New project coming: “Learn Omnifocus” with Tim Stringer

This is so new it isn’t here yet. But Tim Stringer of is launching a Learn OmniFocus project which will be a mix of videos and tutorials about this software. I’m actually in two minds about this because I’m the type that prefers to learn on the job, to find out how to do things because I need to do them. And it works: I now feel I know OmniFocus very well. But partly because the promise of video tutorials is a good one and partly because I want you to know I’m not the only nut for OmniFocus software, I wanted to show you this link:

That’s an announcement about the new programme and it includes a sign-up form. I’ve signed up.

But it’s an interesting time to be doing this. I’ve mentioned OmniFocus before and doubtlessly will again but there are three versions of it and at this specific moment they are in a bit of flux. The iPhone one was only recently updated so that’s done, if you like, but the iPad and the Mac have a ways to go.

Less so the iPad one. That is by far the best version of OmniFocus and if you can buy only one, that’s the one to only buy. Except the iPhone version was dramatically improved by its being updated for iOS 7 and you have to expect that the iPad one will get the same or a better update too.

The Mac one is harder to explain. OmniFocus has been on the Mac for years and it shows. It just feels old. Looks old. And it is comparatively hard to use: it’s very powerful and I’m glad I got into it right alongside the iPhone and iPad ones, but it’s unquestionably harder to learn. So early this year I was very glad to sign up for the beta test of OmniFocus 2 for Mac and eventually along came a beta version. I liked it very much. Found lots of problems, as you’d expect and presume from a beta, reported them all back, saw at least most of them fixed. And then it stopped. I assumed the firm was done with the beta testing and the final product would be out presently.


What really happened is that Apple had unveiled its drastically reworked iOS 7and The Omni Group paused the Mac development and instead focused on getting a new iPhone app out in time for, and to exploit the features of, iOS 7. They did it, they did it well, and the very first thing I did after updating my iPhone to iOS 7 was to buy the new OmniFocus.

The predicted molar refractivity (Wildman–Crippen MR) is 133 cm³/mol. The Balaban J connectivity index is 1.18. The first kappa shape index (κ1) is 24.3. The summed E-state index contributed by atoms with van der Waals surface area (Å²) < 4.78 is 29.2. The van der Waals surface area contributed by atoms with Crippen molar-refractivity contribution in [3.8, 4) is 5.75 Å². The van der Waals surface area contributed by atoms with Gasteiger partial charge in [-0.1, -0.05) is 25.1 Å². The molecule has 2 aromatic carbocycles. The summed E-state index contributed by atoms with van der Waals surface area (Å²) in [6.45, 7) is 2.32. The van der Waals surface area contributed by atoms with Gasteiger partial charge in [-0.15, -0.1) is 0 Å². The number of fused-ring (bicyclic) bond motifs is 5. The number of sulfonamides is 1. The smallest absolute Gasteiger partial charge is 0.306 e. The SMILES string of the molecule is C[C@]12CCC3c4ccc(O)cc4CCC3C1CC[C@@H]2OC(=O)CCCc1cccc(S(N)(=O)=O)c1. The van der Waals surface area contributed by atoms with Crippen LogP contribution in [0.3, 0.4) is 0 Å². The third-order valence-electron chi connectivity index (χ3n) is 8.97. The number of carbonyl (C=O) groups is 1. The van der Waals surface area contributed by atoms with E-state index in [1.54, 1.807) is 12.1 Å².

But it was a purchase. It wasn’t a free update. And I am fine with that, I am more than fine with that because OmniFocus has saved, my bacon, kept my sanity and even – yes – lifted my heart. Of course I’ll buy the new one.

Except, the way the Apple App Store works, there can’t be any free or reduced upgrades for even new users. If you bought OmniFocus for iPad today and a new one came out tomorrow, you wouldn’t be happy. I think you’d be happier than you expected because the iPad one is so good. But you wouldn’t be happiest.

So reluctantly, I’m saying hold off buying the iPad one for just a while yet if you can.

The Mac version is different: so long as you buy it directly from the company, The Omni Group, instead of via Apple’s Mac App Store, you’ll be fine: buy version 1 now, get version 2 free (I believe) when it comes out – whenever it comes out. The Omni Group store is here:

But there wouldn’t be a need for OmniFocus 2 for Mac if the first one weren’t hard to use so it’s tricky to recommend you buy something that’s difficult, that you may get very frustrated by and which will be replaced at some unknown but soon time. 

You might be best off buying the iPhone version and just enjoying that for now. But oh, the iPad one is a treat to use.

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